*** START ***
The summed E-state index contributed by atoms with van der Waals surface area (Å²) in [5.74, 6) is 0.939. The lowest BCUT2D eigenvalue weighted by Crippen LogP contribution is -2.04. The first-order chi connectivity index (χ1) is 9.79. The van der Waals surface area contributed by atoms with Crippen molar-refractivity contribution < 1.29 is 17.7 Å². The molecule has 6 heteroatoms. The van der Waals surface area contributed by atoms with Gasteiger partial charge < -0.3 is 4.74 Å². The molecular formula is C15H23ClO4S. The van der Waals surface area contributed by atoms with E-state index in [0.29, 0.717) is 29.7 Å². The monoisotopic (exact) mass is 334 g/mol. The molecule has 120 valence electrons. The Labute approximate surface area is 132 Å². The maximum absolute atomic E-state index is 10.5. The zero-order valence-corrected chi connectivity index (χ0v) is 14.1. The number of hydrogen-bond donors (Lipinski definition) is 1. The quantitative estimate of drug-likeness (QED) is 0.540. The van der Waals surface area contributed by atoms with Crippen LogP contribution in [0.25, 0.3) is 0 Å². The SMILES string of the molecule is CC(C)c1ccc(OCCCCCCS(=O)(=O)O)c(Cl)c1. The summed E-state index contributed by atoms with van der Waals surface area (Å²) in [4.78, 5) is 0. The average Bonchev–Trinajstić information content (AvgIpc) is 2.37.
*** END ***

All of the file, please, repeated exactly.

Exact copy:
The summed E-state index contributed by atoms with van der Waals surface area (Å²) in [5.74, 6) is 0.939. The lowest BCUT2D eigenvalue weighted by Crippen LogP contribution is -2.04. The first-order chi connectivity index (χ1) is 9.79. The van der Waals surface area contributed by atoms with Crippen molar-refractivity contribution < 1.29 is 17.7 Å². The molecule has 6 heteroatoms. The van der Waals surface area contributed by atoms with Gasteiger partial charge < -0.3 is 4.74 Å². The molecular formula is C15H23ClO4S. The van der Waals surface area contributed by atoms with E-state index in [0.29, 0.717) is 29.7 Å². The monoisotopic (exact) mass is 334 g/mol. The molecule has 120 valence electrons. The Labute approximate surface area is 132 Å². The maximum absolute atomic E-state index is 10.5. The zero-order valence-corrected chi connectivity index (χ0v) is 14.1. The number of hydrogen-bond donors (Lipinski definition) is 1. The quantitative estimate of drug-likeness (QED) is 0.540. The van der Waals surface area contributed by atoms with Crippen LogP contribution in [0.25, 0.3) is 0 Å². The SMILES string of the molecule is CC(C)c1ccc(OCCCCCCS(=O)(=O)O)c(Cl)c1. The summed E-state index contributed by atoms with van der Waals surface area (Å²) in [4.78, 5) is 0. The average Bonchev–Trinajstić information content (AvgIpc) is 2.37.